Governor Wolf Announces Decrease in State’s Uninsured Rate
September 13, 2017
Harrisburg, PA – Governor Wolf today announced a decline in the commonwealth’s uninsured rate from 6.4 percent in 2015 to 5.6 percent in 2016, the lowest on record. Before the Affordable Care Act was implemented and Governor Wolf expanded Medicaid, Pennsylvania’s uninsured rate was more than 10 percent.
“This reduction shows that our steps to expand Medicaid and stabilize our individual market are working in Pennsylvania,” said Governor Wolf. “Thanks to the ongoing efforts of the Insurance Department and Department of Human Services to advocate on behalf of all Pennsylvanians, and despite the conversation around health reform at the federal level, we remain committed to furthering the progress made by the Affordable Care Act. We will continue to work to ensure that Pennsylvanians have access to quality coverage at an affordable price and advocate in a bipartisan way to fix Obamacare at the federal level.”
Pennsylvania’s 5.6 percent uninsured rate was released as part of a national study on health insurance coverage for 2016 based on current population reports issued by the United States Census Bureau earlier this week. The decrease continues the downward trend Pennsylvania’s uninsured rate has been on since 2013, making 2016’s 5.6 percent the commonwealth’s lowest ever uninsured rate, down from more than 10 percent when the Affordable Care Act was passed. The national uninsured rate fell 0.3 percent to 8.8 percent in 2016.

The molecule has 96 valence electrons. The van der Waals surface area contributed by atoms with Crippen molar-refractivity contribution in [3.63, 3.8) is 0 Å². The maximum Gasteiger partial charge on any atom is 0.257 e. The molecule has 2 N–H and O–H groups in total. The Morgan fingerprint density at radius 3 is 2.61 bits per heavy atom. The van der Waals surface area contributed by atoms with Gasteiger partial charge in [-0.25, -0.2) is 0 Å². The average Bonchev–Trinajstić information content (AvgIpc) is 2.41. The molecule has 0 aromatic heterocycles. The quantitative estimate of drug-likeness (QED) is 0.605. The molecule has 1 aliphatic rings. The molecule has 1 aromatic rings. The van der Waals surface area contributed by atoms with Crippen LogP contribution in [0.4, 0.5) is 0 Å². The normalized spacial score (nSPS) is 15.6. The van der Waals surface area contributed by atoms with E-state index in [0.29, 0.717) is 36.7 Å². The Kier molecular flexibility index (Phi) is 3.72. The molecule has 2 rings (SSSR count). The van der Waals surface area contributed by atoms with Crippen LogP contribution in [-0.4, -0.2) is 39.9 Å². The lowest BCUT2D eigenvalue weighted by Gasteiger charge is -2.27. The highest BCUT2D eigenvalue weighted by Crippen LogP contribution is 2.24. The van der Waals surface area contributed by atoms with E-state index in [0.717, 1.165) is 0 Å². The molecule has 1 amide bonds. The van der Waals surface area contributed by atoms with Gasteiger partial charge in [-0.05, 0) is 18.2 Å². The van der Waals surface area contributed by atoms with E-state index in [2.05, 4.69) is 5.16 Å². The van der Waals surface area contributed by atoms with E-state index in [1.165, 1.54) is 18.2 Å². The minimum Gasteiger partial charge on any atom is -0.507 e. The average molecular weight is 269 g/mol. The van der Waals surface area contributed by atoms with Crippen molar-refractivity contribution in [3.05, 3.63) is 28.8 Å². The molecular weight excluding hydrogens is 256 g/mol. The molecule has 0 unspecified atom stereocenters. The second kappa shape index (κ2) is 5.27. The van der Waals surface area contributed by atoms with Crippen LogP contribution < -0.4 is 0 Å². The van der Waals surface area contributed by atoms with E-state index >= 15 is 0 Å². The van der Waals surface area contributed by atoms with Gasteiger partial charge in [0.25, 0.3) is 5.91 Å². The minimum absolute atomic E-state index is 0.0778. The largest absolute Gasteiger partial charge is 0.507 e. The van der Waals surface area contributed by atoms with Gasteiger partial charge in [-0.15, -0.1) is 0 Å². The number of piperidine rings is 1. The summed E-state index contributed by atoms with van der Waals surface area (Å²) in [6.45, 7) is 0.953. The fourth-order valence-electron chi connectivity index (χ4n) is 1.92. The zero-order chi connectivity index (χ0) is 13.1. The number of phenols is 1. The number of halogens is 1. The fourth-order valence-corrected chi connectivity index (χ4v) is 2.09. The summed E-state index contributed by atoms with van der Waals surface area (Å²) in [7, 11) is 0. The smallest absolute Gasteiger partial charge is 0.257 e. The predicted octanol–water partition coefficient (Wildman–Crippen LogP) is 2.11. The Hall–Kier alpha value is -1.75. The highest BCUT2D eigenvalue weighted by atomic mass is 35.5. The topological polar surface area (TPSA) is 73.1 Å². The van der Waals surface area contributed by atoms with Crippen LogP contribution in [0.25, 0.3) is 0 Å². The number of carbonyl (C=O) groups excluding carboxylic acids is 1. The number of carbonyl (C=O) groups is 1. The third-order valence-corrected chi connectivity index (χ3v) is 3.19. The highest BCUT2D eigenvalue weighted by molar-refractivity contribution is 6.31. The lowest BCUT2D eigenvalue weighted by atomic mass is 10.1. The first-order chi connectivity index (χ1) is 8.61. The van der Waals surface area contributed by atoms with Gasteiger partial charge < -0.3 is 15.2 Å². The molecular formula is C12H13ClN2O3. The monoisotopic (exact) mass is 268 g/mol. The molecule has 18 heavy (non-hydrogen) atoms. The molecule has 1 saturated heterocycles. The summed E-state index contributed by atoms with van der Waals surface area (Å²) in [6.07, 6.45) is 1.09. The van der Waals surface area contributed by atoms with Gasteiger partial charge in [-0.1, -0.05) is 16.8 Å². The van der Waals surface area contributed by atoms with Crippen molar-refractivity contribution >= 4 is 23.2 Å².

“The Affordable Care Act has helped more than 1.1 million Pennsylvanians access health coverage,” Acting Insurance Commissioner Jessica Altman said. “Governor Wolf’s adoption of Medicaid expansion has helped more than 711,000 people receive coverage since January 2015, and 426,000 have purchased coverage on the individual market at Healthcare.gov.”
“When Governor Wolf expanded Medicaid in Pennsylvania, hundreds of thousands of uninsured were then able to obtain access to health care coverage,” said Acting Secretary for Human Services Teresa Miller. “Before expansion, most of these individuals either couldn’t afford coverage or didn’t have access to it. Additionally, the ACA provided the commonwealth’s former foster kids with health care coverage until age 26. This decline in the uninsured rate is truly one to celebrate.”